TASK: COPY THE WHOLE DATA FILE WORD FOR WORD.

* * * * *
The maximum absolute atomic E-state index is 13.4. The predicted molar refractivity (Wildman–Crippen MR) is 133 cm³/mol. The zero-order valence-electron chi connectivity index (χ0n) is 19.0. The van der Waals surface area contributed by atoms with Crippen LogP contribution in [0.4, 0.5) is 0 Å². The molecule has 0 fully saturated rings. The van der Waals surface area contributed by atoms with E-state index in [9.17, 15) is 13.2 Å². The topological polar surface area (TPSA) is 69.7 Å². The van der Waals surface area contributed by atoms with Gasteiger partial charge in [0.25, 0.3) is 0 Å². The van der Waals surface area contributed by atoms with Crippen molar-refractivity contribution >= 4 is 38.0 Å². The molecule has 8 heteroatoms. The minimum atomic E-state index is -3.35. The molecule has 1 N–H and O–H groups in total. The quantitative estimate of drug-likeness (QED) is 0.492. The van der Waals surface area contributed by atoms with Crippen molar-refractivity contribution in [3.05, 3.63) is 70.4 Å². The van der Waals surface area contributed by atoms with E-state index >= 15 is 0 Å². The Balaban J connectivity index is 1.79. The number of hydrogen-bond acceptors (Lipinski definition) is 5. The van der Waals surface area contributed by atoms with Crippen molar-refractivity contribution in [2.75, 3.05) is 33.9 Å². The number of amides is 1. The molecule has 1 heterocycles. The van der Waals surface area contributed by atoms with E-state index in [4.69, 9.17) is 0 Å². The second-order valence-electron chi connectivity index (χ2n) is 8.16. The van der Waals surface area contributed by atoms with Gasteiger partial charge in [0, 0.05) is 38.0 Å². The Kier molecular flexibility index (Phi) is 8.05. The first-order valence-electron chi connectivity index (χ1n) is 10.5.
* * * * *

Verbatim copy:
The maximum absolute atomic E-state index is 13.4. The predicted molar refractivity (Wildman–Crippen MR) is 133 cm³/mol. The zero-order valence-electron chi connectivity index (χ0n) is 19.0. The van der Waals surface area contributed by atoms with Crippen LogP contribution in [0.4, 0.5) is 0 Å². The molecule has 0 fully saturated rings. The van der Waals surface area contributed by atoms with E-state index in [9.17, 15) is 13.2 Å². The topological polar surface area (TPSA) is 69.7 Å². The van der Waals surface area contributed by atoms with Gasteiger partial charge in [0.25, 0.3) is 0 Å². The van der Waals surface area contributed by atoms with Crippen molar-refractivity contribution >= 4 is 38.0 Å². The molecule has 8 heteroatoms. The minimum atomic E-state index is -3.35. The molecule has 1 N–H and O–H groups in total. The quantitative estimate of drug-likeness (QED) is 0.492. The van der Waals surface area contributed by atoms with Crippen molar-refractivity contribution in [3.05, 3.63) is 70.4 Å². The van der Waals surface area contributed by atoms with E-state index >= 15 is 0 Å². The Balaban J connectivity index is 1.79. The number of hydrogen-bond acceptors (Lipinski definition) is 5. The van der Waals surface area contributed by atoms with Crippen molar-refractivity contribution in [2.75, 3.05) is 33.9 Å². The number of amides is 1. The molecule has 1 heterocycles. The van der Waals surface area contributed by atoms with E-state index in [4.69, 9.17) is 0 Å². The second-order valence-electron chi connectivity index (χ2n) is 8.16. The van der Waals surface area contributed by atoms with Gasteiger partial charge in [0, 0.05) is 38.0 Å². The Kier molecular flexibility index (Phi) is 8.05. The first-order valence-electron chi connectivity index (χ1n) is 10.5.